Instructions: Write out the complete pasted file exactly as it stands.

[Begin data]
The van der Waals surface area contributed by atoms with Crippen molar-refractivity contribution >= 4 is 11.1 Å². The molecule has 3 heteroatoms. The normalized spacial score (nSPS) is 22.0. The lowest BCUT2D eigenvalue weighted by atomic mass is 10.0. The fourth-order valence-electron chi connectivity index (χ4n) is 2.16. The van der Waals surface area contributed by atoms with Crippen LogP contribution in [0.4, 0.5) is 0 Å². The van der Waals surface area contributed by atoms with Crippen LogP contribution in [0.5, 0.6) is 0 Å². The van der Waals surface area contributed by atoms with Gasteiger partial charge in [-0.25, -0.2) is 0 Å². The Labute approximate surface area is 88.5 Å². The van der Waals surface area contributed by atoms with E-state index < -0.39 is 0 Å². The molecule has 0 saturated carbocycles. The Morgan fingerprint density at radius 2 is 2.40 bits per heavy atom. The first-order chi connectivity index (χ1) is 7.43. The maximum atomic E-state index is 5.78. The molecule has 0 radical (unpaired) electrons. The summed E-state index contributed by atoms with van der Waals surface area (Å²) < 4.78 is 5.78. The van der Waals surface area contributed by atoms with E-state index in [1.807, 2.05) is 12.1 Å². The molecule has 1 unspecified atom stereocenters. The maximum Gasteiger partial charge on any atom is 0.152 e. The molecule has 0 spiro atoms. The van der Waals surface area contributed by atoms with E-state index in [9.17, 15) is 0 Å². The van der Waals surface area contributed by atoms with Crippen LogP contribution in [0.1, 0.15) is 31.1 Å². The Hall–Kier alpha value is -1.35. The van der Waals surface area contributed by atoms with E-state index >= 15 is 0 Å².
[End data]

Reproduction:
The van der Waals surface area contributed by atoms with Crippen molar-refractivity contribution >= 4 is 11.1 Å². The molecule has 3 heteroatoms. The normalized spacial score (nSPS) is 22.0. The lowest BCUT2D eigenvalue weighted by atomic mass is 10.0. The fourth-order valence-electron chi connectivity index (χ4n) is 2.16. The van der Waals surface area contributed by atoms with Crippen LogP contribution in [0.4, 0.5) is 0 Å². The van der Waals surface area contributed by atoms with Crippen LogP contribution in [0.5, 0.6) is 0 Å². The van der Waals surface area contributed by atoms with Gasteiger partial charge in [-0.25, -0.2) is 0 Å². The Labute approximate surface area is 88.5 Å². The van der Waals surface area contributed by atoms with E-state index < -0.39 is 0 Å². The molecule has 0 saturated carbocycles. The Morgan fingerprint density at radius 2 is 2.40 bits per heavy atom. The first-order chi connectivity index (χ1) is 7.43. The maximum atomic E-state index is 5.78. The molecule has 0 radical (unpaired) electrons. The summed E-state index contributed by atoms with van der Waals surface area (Å²) < 4.78 is 5.78. The van der Waals surface area contributed by atoms with E-state index in [1.807, 2.05) is 12.1 Å². The molecule has 1 unspecified atom stereocenters. The maximum Gasteiger partial charge on any atom is 0.152 e. The molecule has 0 spiro atoms. The van der Waals surface area contributed by atoms with E-state index in [9.17, 15) is 0 Å². The van der Waals surface area contributed by atoms with Crippen LogP contribution in [0.1, 0.15) is 31.1 Å². The Hall–Kier alpha value is -1.35. The van der Waals surface area contributed by atoms with E-state index >= 15 is 0 Å².